8. Meta soci­ety is a set of data metaphors about inter­act­ing com­mu­ni­ties which are linked by the dis­per­sal of mul­ti­ple, poten­tial­ly inter­act­ing species. It is based on the under­stand­ing of estab­lish­ing a more mean­ing­ful and col­lab­o­ra­tive soci­ety than today by restruc­tur­ing the indi­vid­u­al’s per­spec­tive and tra­di­tions while build­ing soci­ety. It aims to estab­lish a new soci­ety that advo­cates that in con­tem­pla­tion of serv­ing the indi­vid­ual, the soci­ety must first be served.


    9. The Urban Insti­tute is a Wash­ing­ton D.C.-based think tank that car­ries out eco­nom­ic and social pol­i­cy research to “open minds, shape deci­sions, and offer solu­tions.” The Urban Insti­tute mea­sures pol­i­cy effects, com­pares options, shows which stake­hold­ers get the most and least, tests con­ven­tion­al wis­dom, reveals trends, and makes costs, ben­e­fits, and risks explicit.



    10. Black Lives Mat­ter (BLM) is a decen­tral­ized polit­i­cal and social move­ment protest­ing against inci­dents of police bru­tal­i­ty and all racial­ly moti­vat­ed vio­lence against black peo­ple. Since 2013, the move­ment has played an active role in many rights-based social crit­i­cal inci­dents and strug­gles with racist treatment. 

The move­ment returned to nation­al head­lines in the U.S.and gained fur­ther inter­na­tion­al atten­tion dur­ing the glob­al George Floyd protests in 2020 fol­low­ing the killing of George Floyd by Min­neapo­lis police offi­cer Derek Chau­vin. An esti­mat­ed 15 mil­lion to 26 mil­lion peo­ple par­tic­i­pat­ed in the 2020 Black Lives Mat­ter protests in the Unit­ed States, mak­ing it one of the largest move­ments in the coun­try’s his­to­ry. The move­ment com­pris­es many views and a broad array of demands but they cen­ter on crim­i­nal jus­tice reform.



    11. Cleopa­tra VII Philopa­tor was the queen of Egypt as a mem­ber of the Ptole­ma­ic dynasty, she was a descen­dant of its founder Ptole­my I Sot­er, a Mace­don­ian Greek gen­er­al and com­pan­ion of Alexan­der the Great. After the death of Cleopa­tra, Egypt became a province of the Roman Empire, mark­ing the end of the sec­ond and last Hel­lenis­tic state and the age that had last­ed since the reign of Alexan­der. Her native lan­guage was Koine Greek, and she was the only Ptole­ma­ic ruler to learn the Egypt­ian language.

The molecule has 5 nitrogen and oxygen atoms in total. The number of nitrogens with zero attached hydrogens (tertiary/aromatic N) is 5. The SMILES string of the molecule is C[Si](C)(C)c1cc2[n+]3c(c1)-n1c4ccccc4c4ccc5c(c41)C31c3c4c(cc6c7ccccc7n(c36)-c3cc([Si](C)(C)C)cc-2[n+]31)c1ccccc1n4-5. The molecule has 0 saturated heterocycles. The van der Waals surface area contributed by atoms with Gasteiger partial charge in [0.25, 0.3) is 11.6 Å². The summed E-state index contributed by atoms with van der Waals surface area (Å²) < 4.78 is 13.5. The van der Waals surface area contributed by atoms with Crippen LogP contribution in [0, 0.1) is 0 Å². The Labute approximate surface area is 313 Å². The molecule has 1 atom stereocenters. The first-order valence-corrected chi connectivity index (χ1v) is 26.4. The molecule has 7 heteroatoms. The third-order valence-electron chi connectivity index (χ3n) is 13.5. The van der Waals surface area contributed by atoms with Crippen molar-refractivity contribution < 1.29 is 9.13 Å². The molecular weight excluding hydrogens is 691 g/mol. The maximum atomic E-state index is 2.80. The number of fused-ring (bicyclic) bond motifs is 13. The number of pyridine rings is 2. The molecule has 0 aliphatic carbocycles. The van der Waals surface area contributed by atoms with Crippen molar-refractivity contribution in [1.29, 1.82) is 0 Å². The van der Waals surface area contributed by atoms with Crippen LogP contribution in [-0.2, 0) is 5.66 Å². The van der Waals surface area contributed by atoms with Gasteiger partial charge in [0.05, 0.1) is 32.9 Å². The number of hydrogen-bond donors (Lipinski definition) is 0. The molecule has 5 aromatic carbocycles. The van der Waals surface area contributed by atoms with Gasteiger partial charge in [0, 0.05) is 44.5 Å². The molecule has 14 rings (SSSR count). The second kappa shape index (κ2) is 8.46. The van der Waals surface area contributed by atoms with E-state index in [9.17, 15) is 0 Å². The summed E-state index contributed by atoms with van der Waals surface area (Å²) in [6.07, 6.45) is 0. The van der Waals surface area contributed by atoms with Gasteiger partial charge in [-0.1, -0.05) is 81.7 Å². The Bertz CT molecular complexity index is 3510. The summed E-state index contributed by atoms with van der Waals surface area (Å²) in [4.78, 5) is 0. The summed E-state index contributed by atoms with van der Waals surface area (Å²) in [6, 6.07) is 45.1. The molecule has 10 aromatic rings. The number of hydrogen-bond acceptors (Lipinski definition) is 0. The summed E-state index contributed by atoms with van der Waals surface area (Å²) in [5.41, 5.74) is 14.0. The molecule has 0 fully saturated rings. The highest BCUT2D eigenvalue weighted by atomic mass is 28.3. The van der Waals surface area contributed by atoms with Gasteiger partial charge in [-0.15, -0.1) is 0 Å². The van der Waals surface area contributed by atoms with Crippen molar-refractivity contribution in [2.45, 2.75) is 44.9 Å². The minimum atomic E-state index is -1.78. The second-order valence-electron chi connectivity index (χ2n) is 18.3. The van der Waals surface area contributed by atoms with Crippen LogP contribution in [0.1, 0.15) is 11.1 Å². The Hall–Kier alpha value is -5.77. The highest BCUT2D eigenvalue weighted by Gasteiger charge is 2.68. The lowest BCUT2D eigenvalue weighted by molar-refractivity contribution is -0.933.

12. Mar­cus Anto­nius (Mark Antony) was a Roman politi­cian and gen­er­al under Julius Cae­sar who played a crit­i­cal role in the trans­for­ma­tion of the Roman Repub­lic from a con­sti­tu­tion­al repub­lic into the auto­crat­ic Roman Empire. Antony and Cleopa­tra had a love affair. The ani­mos­i­ty between Antony and Octa­vian erupt­ed into civ­il war in 31 BC, as the Roman Sen­ate, at Octa­vian’s direc­tion, declared war on Cleopa­tra and pro­claimed Antony a trai­tor. Lat­er that year, Antony was defeat­ed by Octa­vian’s forces at the Bat­tle of Actium. Antony and Cleopa­tra fled to Egypt where, after a minor vic­to­ry at the Bat­tle of Alexan­dria, they com­mit­ted suicide.



   13. Augus­tus, also called Augus­tus Cae­sar, adopt­ed the name Gaius Julius Cae­sar Octa­vianus, the first Roman emper­or, fol­low­ing the repub­lic, which had been destroyed by the dic­ta­tor­ship of Julius Cae­sar, his great-uncle, and adop­tive father. His auto­crat­ic regime is known as the prin­ci­pate because he was the Prin­ceps, the first cit­i­zen, at the head of that array of out­ward­ly revived repub­li­can insti­tu­tions that alone made his autoc­ra­cy pow­er­ful. https://en.wikipedia.org/wiki/Augustus


   14. Eliz­a­beth I, queen of Eng­land and Ire­land, bynames Vir­gin Queen (1558–1603). Eliz­a­beth was the daugh­ter of Hen­ry VIII and Anne Boleyn and she nev­er mar­ried. Dur­ing a peri­od, often called the Eliz­a­bethan Age, when Eng­land assert­ed itself vig­or­ous­ly as a major Euro­pean pow­er in pol­i­tics, com­merce, and the arts. Although her small king­dom was threat­ened by grave inter­nal divi­sions, Elizabeth’s blend of shrewd­ness, courage, and majes­tic self-dis­play inspired ardent expres­sions of loy­al­ty and helped uni­fy the nation against for­eign ene­mies. She was the most pow­er­ful woman of the Gold­en Age of England.